Suspected arsonist charged in 1,158-acre Palisades Fire; residents return amid 47% containment

PACIFIC PALISADES, LOS ANGELES (KABC) -- An arson suspect who had been in custody since Sunday in connection with the 1,158-acre brush fire in Pacific Palisades was identified Tuesday morning.

Ramon Santos Rodriguez, 48, was charged Tuesday with one felony count each of arson of a structure or forest and arson during a state of emergency, according to the Los Angeles County District Attorney's Office.

"Helicopter pilots had seen him make multiple sets and ID'ed him starting additional fires," said Erik Scott, Los Angeles Fire Department spokesperson. "So in fact we did have him, not just as an arson suspect, but we were able to completely ID and confirm that, and that's why we arrested him."

Investigators say Rodriguez is homeless, but does not live in an encampment in the fire zone.

On Saturday, police and sheriff's deputies went into the fire zone to capture Rodriguez, but the fire became so overwhelming that authorities had to leave the area. An arrest was made Sunday afternoon.

LAFD Chief Ralph Terrazas said during a press conference on Monday that the suspect was treated for smoke inhalation.

RELATED VIDEO | How wildfire smoke can impact your health
EMBED More News Videos

Smoke from wildfires could cause health problems for some people.



The arrest comes after LAFD arson investigators and Los Angeles police detained and released another person over the weekend.

Information that deemed the fire suspicious was developed thanks to tips from the community and a report from an LAPD helicopter in the area.

"The LAFD Arson Counterterrorism Section, along with LAPD, have aggressively pursued all tips and all leads," Terrazas said. "I want to have a special thank you to the community that provided us those tips and leads. We have to work together as a community. This problem is so significant in terms of major brush fires."

Meanwhile, about 1,000 Topanga Canyon-area residents who were evacuated due to the brush fire were allowed to return home, with the blaze 47% contained and holding at 1,158 acres, officials said Tuesday. Officials previously said the fire was 1,325 acres but later said more accurate mapping showed the fire was at just over 1,150 acres.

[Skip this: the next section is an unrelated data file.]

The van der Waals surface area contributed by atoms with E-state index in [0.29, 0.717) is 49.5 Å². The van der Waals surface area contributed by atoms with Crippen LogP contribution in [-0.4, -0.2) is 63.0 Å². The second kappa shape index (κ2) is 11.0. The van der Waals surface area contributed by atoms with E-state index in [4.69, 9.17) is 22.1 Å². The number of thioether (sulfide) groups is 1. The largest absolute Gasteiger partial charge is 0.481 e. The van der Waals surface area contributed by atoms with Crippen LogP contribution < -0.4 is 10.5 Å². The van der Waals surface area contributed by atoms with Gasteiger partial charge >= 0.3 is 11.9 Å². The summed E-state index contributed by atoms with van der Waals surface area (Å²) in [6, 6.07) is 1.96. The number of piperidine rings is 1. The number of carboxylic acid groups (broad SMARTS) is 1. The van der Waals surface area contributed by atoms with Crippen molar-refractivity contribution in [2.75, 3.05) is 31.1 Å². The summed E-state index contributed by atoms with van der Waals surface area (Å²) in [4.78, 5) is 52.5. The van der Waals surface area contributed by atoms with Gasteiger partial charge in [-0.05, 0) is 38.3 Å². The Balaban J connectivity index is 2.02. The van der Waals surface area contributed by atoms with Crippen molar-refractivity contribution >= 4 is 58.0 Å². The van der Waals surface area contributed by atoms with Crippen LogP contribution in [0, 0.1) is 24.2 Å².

As of Monday night, Topanga Canyon Boulevard was reopened to residents, who should be prepared to show ID or a Topanga access card for entry, fire officials said.

LAFD said Tuesday afternoon the evacuation warning has been lifted for residents near the fire.

"Evacuation orders of course have been issued on the county side, but no evacuation orders have been ordered in the city of Los Angeles," Garcetti said.

As of Monday, no structures were damaged. A firefighter sustained a minor eye injury but was expected to be OK, according to Garcetti. LAFD says it is optimistic about increasing containment soon due to constant water drops on remaining hot spots.

The fire first began burning Friday night and prompted an evacuation order for about 1,000 residents over the weekend. Around 7 p.m. Saturday, mandatory evacuation orders were issued for about 1,000 residents in Zone 4 and 6 in the Topanga area, according to the LAFD. That included residents east of Topanga Canyon between the Community and View Ridge, and everyone north of Entrada, south of Oakwood and east of Henry Ridge.

RELATED | What to prepare in case of a wildfire evacuation
EMBED More News Videos

If there's time, here is a list of essentials to take with you during a wildfire evacuation. Above all else, follow instructions given and get out of harm's way.



Noting the cool and damp weather, Garcetti said: "The weather is our friend, but it's also our challenge. It's our friend because it caps the fire and the heat; as soon as it lifts it is something that is a big danger.''

He added the vegetation in the area has not burned in several decades, and the terrain is posing a challenge for firefighters.

"The problem and the challenge of it is when that inversion layer is here, it's very difficult to do those sort of air drops that we like to get in there to be more aggressive on this fire',' Garcetti said. "We feel good in the northwest of this fire and the far southwest, but in kind of west-southwest towards Topanga Canyon (the goal) is to make sure that we can build that line and hold that line."

WATCH | What to know about wildfire flame retardant

EMBED More News Videos

What's that red stuff they drop during a wildfire? Here's what to know about flame retardant.



About 540 firefighters had responded to the area as of Monday, Garcetti said, with water-dropping helicopters working to contain the flames as the steep terrain made it difficult to attack from the ground. Since the burn zone is close to the Pacific Ocean, the marine layer prevented fixed-wing aircraft from dropping Phos-Chek until Monday afternoon.

Los Angeles Unified School District said Topanga Elementary Charter School classes will be held via remote learning until further notice.

An evacuation center for large animals was established at Pierce College at 6201 Winnetka Avenue. Small animals can be taken to an L.A. County animal shelter at 29525 Agoura Road.



City News Service contributed to this report.
Copyright © 2021 KABC-TV. All Rights Reserved.